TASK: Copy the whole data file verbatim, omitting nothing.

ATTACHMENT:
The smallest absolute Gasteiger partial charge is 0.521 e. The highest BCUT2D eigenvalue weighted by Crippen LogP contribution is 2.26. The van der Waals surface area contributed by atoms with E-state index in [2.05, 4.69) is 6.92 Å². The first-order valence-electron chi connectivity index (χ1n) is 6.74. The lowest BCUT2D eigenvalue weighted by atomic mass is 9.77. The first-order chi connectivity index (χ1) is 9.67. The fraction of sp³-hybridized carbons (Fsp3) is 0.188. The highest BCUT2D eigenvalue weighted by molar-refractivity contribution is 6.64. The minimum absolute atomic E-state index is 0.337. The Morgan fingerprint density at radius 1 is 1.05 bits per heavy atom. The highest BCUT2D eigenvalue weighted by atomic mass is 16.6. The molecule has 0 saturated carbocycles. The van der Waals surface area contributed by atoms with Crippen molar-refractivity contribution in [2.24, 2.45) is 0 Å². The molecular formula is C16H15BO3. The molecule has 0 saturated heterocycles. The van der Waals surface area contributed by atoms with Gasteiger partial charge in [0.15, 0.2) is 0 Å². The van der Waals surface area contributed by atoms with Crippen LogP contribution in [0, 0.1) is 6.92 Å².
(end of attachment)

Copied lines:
The smallest absolute Gasteiger partial charge is 0.521 e. The highest BCUT2D eigenvalue weighted by Crippen LogP contribution is 2.26. The van der Waals surface area contributed by atoms with E-state index in [2.05, 4.69) is 6.92 Å². The first-order valence-electron chi connectivity index (χ1n) is 6.74. The lowest BCUT2D eigenvalue weighted by atomic mass is 9.77. The first-order chi connectivity index (χ1) is 9.67. The fraction of sp³-hybridized carbons (Fsp3) is 0.188. The highest BCUT2D eigenvalue weighted by molar-refractivity contribution is 6.64. The minimum absolute atomic E-state index is 0.337. The Morgan fingerprint density at radius 1 is 1.05 bits per heavy atom. The highest BCUT2D eigenvalue weighted by atomic mass is 16.6. The molecule has 0 saturated carbocycles. The van der Waals surface area contributed by atoms with Crippen molar-refractivity contribution in [2.24, 2.45) is 0 Å². The molecular formula is C16H15BO3. The molecule has 0 saturated heterocycles. The van der Waals surface area contributed by atoms with Gasteiger partial charge in [0.15, 0.2) is 0 Å². The van der Waals surface area contributed by atoms with Crippen LogP contribution in [0, 0.1) is 6.92 Å².